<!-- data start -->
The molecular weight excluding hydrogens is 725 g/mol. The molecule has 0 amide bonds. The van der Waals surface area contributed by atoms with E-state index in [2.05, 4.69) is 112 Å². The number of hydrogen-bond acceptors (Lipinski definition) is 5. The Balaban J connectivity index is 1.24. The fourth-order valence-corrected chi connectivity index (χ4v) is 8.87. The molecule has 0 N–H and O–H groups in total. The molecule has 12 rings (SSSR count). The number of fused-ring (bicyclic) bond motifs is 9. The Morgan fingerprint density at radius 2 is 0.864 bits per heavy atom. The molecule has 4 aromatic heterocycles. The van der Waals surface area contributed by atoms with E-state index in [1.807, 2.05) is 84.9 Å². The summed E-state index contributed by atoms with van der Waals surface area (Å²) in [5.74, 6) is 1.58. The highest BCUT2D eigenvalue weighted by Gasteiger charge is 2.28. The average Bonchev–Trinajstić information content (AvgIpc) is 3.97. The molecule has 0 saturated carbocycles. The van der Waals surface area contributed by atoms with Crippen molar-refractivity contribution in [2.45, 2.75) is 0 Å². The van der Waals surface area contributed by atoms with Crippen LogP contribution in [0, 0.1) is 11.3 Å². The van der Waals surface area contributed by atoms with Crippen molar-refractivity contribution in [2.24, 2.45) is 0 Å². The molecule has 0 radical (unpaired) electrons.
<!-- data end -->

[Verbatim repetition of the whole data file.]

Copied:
The molecular weight excluding hydrogens is 725 g/mol. The molecule has 0 amide bonds. The van der Waals surface area contributed by atoms with E-state index in [2.05, 4.69) is 112 Å². The number of hydrogen-bond acceptors (Lipinski definition) is 5. The Balaban J connectivity index is 1.24. The fourth-order valence-corrected chi connectivity index (χ4v) is 8.87. The molecule has 0 N–H and O–H groups in total. The molecule has 12 rings (SSSR count). The number of fused-ring (bicyclic) bond motifs is 9. The Morgan fingerprint density at radius 2 is 0.864 bits per heavy atom. The molecule has 4 aromatic heterocycles. The van der Waals surface area contributed by atoms with E-state index in [1.807, 2.05) is 84.9 Å². The summed E-state index contributed by atoms with van der Waals surface area (Å²) in [5.74, 6) is 1.58. The highest BCUT2D eigenvalue weighted by Gasteiger charge is 2.28. The average Bonchev–Trinajstić information content (AvgIpc) is 3.97. The molecule has 0 saturated carbocycles. The van der Waals surface area contributed by atoms with Crippen molar-refractivity contribution in [2.45, 2.75) is 0 Å². The van der Waals surface area contributed by atoms with Crippen LogP contribution in [0, 0.1) is 11.3 Å². The van der Waals surface area contributed by atoms with Crippen molar-refractivity contribution in [2.24, 2.45) is 0 Å². The molecule has 0 radical (unpaired) electrons.